St. Lucia recorded its second death from the coronavirus (COVID-19) a few hours after it had recorded its first death with health authorities continuing to warn that the virus is no respecter of persons.

In addition, Chief Medical Officer, Dr. Sharon Belmar-George, has announced another six new cases of COVID-19, pushing the island’s total to 148.

The new cases were between the ages 32 to 69-years-old and the health authorities said “at this point, the contact tracing team has been unable to establish an epidemiological link of these six cases to any of our prior cases, but investigations are on-going”.

The Ministry of Health said that the second death is that of a 78-old male from Gros Islet.

“He had presented to a health care facility where he was tested for COVID-19. He was placed in isolation at the Respiratory Hospital and on Saturday, November 7, 2020 results were received confirming a COVID-19 diagnosis.

“While at the facility the patient required critical care. Contact tracing in relation to this case was undertaken and close contacts have been tested and where required, placed in care,” the ministry said, extending also “sympathy to the family of this individual who are going through this loss of their loved one”.

The two deaths come as the St. Lucia government Tuesday hinted at the possibility of imposing stiffer conditions including another lockdown of the island, if the members of the population refuse to exercise the discipline required to curb the spread of the coronavirus.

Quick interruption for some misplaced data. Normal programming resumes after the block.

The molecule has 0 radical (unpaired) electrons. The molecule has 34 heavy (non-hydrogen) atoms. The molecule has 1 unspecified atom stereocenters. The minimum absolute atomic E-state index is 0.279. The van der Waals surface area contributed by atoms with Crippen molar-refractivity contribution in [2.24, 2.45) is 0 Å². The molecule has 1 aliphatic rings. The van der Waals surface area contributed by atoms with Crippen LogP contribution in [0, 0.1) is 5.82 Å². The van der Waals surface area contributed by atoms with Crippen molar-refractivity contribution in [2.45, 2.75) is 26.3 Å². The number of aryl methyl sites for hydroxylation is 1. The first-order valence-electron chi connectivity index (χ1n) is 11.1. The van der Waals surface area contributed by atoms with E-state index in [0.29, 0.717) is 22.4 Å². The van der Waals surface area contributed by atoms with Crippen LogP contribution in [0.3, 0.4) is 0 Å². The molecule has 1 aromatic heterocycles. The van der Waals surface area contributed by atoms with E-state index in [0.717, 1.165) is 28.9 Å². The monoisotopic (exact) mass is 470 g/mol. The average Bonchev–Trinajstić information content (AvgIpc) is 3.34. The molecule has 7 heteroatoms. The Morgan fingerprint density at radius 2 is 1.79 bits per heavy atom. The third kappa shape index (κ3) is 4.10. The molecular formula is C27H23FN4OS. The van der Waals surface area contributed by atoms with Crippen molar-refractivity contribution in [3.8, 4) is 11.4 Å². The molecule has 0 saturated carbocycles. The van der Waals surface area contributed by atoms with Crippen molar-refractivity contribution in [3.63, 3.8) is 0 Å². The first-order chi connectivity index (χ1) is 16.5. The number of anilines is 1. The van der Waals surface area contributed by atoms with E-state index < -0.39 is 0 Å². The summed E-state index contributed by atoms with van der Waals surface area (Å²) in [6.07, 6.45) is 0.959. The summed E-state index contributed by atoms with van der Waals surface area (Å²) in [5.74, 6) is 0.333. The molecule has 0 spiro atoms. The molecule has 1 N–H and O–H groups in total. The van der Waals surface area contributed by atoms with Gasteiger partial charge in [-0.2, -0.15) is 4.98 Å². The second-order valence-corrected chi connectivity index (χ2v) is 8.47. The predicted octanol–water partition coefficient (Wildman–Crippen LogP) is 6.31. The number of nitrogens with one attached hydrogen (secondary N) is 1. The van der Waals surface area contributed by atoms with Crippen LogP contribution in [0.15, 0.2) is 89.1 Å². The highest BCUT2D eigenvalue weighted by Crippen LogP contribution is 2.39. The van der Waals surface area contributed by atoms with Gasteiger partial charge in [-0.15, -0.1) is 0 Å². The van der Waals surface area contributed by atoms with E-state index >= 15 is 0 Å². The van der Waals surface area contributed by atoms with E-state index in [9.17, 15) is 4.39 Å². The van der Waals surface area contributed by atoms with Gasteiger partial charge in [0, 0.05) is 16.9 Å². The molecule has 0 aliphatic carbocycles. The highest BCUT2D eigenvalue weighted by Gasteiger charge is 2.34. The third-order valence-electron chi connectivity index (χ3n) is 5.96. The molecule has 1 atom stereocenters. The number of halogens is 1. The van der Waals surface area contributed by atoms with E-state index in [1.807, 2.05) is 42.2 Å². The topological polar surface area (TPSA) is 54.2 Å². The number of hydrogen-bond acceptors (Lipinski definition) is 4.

“For a period of time, we have to stop the socializing, we have to stop the virus from being able to circulate, the only way we can save lives, save livelihoods, wear your mask, that is what we all have to do,” Prime Minister Allen Chastanet told reporters.

“If we’re not going to have the discipline in us to do it and calling upon each individual person in this country to do their part, if that is not working, then sadly the government will have to resort to more stringent protocols in order to enforce that even to a greater extent,” Chastanet said.

He said that “the only way we’re going to solve this problem is not by shutting down this problem but by causing persons to practice and follow the protocols”.

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